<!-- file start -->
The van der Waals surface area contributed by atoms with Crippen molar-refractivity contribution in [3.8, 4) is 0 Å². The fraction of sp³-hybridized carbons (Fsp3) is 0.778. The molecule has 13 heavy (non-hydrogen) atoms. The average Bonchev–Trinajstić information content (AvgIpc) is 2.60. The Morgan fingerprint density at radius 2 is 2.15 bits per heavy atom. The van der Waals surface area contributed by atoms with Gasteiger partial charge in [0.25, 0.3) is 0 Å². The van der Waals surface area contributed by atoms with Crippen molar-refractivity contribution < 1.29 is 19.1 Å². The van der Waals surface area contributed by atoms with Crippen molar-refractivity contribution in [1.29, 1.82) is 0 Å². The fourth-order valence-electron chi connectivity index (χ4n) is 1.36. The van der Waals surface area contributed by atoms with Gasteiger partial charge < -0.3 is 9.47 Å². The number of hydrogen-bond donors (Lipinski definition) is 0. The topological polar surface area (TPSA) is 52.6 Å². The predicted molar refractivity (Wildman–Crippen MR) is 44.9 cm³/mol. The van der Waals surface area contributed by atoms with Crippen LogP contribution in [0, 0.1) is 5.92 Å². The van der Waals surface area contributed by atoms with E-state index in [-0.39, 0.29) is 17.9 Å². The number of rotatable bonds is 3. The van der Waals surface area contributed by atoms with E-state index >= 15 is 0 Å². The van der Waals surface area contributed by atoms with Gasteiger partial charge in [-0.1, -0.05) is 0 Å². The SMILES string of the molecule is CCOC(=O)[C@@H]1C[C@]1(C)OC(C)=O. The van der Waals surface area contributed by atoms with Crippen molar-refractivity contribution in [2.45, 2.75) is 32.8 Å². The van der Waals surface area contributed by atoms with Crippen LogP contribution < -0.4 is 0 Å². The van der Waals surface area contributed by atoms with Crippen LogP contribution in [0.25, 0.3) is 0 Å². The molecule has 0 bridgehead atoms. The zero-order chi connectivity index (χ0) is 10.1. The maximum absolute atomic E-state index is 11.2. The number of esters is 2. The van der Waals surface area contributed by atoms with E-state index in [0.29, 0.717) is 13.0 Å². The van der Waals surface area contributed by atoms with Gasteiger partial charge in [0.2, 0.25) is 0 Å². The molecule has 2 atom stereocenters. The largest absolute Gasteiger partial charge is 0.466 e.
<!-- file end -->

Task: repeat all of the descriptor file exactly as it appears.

The van der Waals surface area contributed by atoms with Crippen molar-refractivity contribution in [3.8, 4) is 0 Å². The fraction of sp³-hybridized carbons (Fsp3) is 0.778. The molecule has 13 heavy (non-hydrogen) atoms. The average Bonchev–Trinajstić information content (AvgIpc) is 2.60. The Morgan fingerprint density at radius 2 is 2.15 bits per heavy atom. The van der Waals surface area contributed by atoms with Gasteiger partial charge in [0.25, 0.3) is 0 Å². The van der Waals surface area contributed by atoms with Crippen molar-refractivity contribution < 1.29 is 19.1 Å². The van der Waals surface area contributed by atoms with Crippen molar-refractivity contribution in [1.29, 1.82) is 0 Å². The fourth-order valence-electron chi connectivity index (χ4n) is 1.36. The van der Waals surface area contributed by atoms with Gasteiger partial charge < -0.3 is 9.47 Å². The number of hydrogen-bond donors (Lipinski definition) is 0. The topological polar surface area (TPSA) is 52.6 Å². The predicted molar refractivity (Wildman–Crippen MR) is 44.9 cm³/mol. The van der Waals surface area contributed by atoms with Crippen LogP contribution in [0, 0.1) is 5.92 Å². The van der Waals surface area contributed by atoms with E-state index in [-0.39, 0.29) is 17.9 Å². The number of rotatable bonds is 3. The van der Waals surface area contributed by atoms with E-state index >= 15 is 0 Å². The van der Waals surface area contributed by atoms with Gasteiger partial charge in [-0.1, -0.05) is 0 Å². The SMILES string of the molecule is CCOC(=O)[C@@H]1C[C@]1(C)OC(C)=O. The van der Waals surface area contributed by atoms with Crippen molar-refractivity contribution in [2.45, 2.75) is 32.8 Å². The van der Waals surface area contributed by atoms with Crippen LogP contribution < -0.4 is 0 Å². The van der Waals surface area contributed by atoms with Crippen LogP contribution in [0.25, 0.3) is 0 Å². The molecule has 0 bridgehead atoms. The zero-order chi connectivity index (χ0) is 10.1. The maximum absolute atomic E-state index is 11.2. The number of esters is 2. The van der Waals surface area contributed by atoms with E-state index in [0.29, 0.717) is 13.0 Å². The van der Waals surface area contributed by atoms with Gasteiger partial charge in [0.2, 0.25) is 0 Å². The molecule has 2 atom stereocenters. The largest absolute Gasteiger partial charge is 0.466 e.